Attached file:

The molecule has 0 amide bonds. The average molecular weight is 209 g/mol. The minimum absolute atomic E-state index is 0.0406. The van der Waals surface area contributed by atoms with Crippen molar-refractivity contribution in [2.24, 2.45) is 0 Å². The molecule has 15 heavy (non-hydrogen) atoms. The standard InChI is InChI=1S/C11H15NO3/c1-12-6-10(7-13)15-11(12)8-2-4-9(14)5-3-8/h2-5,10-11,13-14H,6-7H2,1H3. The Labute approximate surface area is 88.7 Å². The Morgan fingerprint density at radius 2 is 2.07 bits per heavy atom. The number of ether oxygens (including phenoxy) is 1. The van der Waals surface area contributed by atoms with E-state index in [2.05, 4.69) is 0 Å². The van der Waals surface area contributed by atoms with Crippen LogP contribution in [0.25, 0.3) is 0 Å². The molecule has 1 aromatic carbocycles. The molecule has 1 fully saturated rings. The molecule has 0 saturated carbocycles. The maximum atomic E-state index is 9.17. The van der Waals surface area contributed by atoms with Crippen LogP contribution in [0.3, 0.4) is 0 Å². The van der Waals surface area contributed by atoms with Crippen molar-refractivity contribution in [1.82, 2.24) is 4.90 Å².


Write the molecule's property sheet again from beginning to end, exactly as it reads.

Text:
The molecule has 0 amide bonds. The average molecular weight is 209 g/mol. The minimum absolute atomic E-state index is 0.0406. The van der Waals surface area contributed by atoms with Crippen molar-refractivity contribution in [2.24, 2.45) is 0 Å². The molecule has 15 heavy (non-hydrogen) atoms. The standard InChI is InChI=1S/C11H15NO3/c1-12-6-10(7-13)15-11(12)8-2-4-9(14)5-3-8/h2-5,10-11,13-14H,6-7H2,1H3. The Labute approximate surface area is 88.7 Å². The Morgan fingerprint density at radius 2 is 2.07 bits per heavy atom. The number of ether oxygens (including phenoxy) is 1. The van der Waals surface area contributed by atoms with E-state index in [2.05, 4.69) is 0 Å². The van der Waals surface area contributed by atoms with Crippen LogP contribution in [0.25, 0.3) is 0 Å². The molecule has 1 aromatic carbocycles. The molecule has 1 fully saturated rings. The molecule has 0 saturated carbocycles. The maximum atomic E-state index is 9.17. The van der Waals surface area contributed by atoms with Crippen LogP contribution in [0.3, 0.4) is 0 Å². The van der Waals surface area contributed by atoms with Crippen molar-refractivity contribution in [1.82, 2.24) is 4.90 Å².